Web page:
Monday, April 28, 2014

Final thoughts on Foltz

The conclusion Foltz comes to at the end of his book are prescriptive in a way that is only appropriate for a religious audience.  Though it was insightful into the Eastern Orthodox traditions, Foltz was too dismissive of science to relate to a more general audience.  Being religious myself, I can sympathize with his reasoning for a spiritual aesthetic appreciation of nature.  However, to ask a secular culture to embrace that kind of thinking is unrealistic even more-so than Carlson's conclusion that science is the only path to appropriate appreciation of nature.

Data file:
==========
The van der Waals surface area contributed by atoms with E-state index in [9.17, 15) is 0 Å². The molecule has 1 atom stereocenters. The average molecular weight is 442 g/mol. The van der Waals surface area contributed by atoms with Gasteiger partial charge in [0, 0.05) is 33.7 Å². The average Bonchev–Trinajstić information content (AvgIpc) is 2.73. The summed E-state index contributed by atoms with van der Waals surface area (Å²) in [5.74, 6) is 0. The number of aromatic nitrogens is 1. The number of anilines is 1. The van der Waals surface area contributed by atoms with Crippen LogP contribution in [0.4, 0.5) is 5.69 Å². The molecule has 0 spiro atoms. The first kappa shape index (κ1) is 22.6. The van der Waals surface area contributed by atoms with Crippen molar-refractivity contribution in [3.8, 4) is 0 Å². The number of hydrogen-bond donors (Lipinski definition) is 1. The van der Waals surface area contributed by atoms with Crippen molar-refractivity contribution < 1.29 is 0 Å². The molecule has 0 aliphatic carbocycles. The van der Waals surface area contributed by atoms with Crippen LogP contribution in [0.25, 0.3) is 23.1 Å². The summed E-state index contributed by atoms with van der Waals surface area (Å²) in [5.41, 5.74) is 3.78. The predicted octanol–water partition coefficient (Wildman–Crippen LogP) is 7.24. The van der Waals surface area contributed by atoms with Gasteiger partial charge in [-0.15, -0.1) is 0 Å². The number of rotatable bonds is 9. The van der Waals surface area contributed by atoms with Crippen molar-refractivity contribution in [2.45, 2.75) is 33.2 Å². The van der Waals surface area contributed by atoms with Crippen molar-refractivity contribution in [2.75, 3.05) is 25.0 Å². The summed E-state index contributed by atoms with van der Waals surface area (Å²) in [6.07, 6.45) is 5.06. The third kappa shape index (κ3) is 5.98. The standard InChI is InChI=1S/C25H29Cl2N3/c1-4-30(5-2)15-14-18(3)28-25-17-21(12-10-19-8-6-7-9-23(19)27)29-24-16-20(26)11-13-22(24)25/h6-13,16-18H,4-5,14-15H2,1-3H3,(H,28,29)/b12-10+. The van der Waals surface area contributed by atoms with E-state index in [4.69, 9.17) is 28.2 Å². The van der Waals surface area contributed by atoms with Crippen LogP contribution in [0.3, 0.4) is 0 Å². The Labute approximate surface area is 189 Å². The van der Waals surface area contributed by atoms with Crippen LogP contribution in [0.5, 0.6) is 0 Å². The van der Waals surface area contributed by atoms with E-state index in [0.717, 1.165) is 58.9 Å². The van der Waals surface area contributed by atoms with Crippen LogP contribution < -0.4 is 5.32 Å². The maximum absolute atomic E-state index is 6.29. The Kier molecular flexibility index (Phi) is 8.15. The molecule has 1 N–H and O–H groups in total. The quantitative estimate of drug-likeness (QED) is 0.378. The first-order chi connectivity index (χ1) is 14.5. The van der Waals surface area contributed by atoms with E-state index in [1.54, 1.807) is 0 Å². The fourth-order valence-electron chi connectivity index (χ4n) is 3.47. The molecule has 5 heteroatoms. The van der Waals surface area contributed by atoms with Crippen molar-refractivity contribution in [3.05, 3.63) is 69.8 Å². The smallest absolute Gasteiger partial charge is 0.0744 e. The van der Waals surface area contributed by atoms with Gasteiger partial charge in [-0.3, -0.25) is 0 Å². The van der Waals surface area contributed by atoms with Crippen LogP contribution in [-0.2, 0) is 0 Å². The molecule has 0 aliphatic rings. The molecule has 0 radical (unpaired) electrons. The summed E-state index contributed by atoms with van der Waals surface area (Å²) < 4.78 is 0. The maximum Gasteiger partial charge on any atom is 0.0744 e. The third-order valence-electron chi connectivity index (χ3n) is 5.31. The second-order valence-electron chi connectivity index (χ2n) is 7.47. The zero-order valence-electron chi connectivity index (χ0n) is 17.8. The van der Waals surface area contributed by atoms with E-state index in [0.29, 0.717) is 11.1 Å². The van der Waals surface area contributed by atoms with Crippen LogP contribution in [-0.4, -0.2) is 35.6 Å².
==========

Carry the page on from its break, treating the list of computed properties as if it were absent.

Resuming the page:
That being said, Foltz does give us points that should be considered when making aesthetic judgments of nature.  Seeing nature as an icon makes nature worth preservation and respect.  A significant part of Christian teaching is the respect of others in the world because they are made in the image of God.  If we see nature in the same way and extend this to all things (not just people) then the respect would be necessary for nature.  Similarly, Foltz's claim extends to all nature.  God created the mountains, forests, and swamp equally.  They all maintain the same right to be aesthetically respected a valuable for appreciation.  This makes his claim more universal than a landscape or object model.

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